- China’s vast territory and 1.4 billion population are governed in a hierarchical administrative system, but the division of powers is not always uniform.
About as big as the United States, China is home to more than four times more people than the American population.
Like America, China is divided into dozens of regions. How powers are shared between China’s central and regional governments is crucial to managing the country’s vast and populous territory.
The People’s Republic of China can be broken down into 33 regions, with different sets of powers and levels of oversight.
Most of these are known as provincial-level divisions and include nominally autonomous regions with large ethnic minority populations.
There are also the Special Administrative Regions covering the former European colonies of Hong Kong and Macau.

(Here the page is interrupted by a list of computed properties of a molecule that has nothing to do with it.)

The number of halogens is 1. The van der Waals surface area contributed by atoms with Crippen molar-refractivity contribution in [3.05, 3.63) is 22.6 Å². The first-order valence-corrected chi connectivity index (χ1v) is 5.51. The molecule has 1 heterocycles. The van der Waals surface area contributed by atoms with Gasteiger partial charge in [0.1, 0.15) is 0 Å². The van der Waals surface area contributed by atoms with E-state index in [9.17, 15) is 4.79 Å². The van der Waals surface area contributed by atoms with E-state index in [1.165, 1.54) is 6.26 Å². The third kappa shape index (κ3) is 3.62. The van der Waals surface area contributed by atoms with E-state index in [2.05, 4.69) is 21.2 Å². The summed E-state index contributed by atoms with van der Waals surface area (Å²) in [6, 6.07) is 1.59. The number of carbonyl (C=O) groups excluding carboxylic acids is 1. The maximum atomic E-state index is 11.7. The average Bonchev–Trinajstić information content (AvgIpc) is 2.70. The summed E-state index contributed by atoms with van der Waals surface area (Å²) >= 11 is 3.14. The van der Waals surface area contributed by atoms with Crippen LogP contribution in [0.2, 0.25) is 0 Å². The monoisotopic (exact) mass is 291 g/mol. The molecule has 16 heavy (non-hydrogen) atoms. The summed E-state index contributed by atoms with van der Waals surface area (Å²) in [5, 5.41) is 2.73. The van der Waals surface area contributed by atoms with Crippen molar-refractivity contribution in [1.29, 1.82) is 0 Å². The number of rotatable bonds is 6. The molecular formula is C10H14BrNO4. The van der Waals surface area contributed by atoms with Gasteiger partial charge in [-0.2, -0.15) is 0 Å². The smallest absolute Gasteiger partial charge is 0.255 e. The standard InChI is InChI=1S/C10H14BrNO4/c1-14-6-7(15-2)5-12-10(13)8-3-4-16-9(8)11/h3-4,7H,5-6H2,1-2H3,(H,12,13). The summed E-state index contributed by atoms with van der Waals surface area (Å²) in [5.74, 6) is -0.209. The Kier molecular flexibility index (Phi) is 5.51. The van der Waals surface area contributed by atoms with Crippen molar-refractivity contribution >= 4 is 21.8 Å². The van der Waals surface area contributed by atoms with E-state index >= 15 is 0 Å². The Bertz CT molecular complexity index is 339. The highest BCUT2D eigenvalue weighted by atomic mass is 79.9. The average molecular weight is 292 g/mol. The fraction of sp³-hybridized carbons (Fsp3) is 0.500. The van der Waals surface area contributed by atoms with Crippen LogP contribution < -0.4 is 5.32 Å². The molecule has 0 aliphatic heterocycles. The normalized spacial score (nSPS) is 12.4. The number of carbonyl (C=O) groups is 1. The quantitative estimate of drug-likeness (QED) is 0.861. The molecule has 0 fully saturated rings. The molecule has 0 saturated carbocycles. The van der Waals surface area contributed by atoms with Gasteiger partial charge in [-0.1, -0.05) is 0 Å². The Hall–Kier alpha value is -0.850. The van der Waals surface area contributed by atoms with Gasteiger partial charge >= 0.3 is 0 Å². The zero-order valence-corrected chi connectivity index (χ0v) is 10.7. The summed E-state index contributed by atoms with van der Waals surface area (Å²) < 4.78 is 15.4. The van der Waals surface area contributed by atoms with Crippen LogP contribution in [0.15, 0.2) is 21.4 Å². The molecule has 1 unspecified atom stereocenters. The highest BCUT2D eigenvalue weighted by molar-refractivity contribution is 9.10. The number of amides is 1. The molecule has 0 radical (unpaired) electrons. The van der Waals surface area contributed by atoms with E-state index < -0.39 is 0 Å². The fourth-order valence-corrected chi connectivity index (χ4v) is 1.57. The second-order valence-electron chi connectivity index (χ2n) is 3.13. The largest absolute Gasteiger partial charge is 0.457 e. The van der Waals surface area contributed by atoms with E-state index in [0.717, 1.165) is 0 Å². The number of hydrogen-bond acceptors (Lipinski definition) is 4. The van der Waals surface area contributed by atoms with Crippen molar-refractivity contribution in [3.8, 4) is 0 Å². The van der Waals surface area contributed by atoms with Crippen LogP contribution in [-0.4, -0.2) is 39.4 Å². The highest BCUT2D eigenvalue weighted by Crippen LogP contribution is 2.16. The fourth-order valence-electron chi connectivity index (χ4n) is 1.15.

They have been promised “a high degree of autonomy” and a wide range of civil liberties not available in mainland China. However, fears in Hong Kong that these freedoms are being diminished have prompted intensive protests, and Beijing has increasingly taken a direct hand in the former British colony’s affairs.
Beijing also claims self-ruled Taiwan as its territory, to be brought under its rule by force if necessary.
The provincial-level regions are then further divided into units such as cities, counties or districts, townships and villages.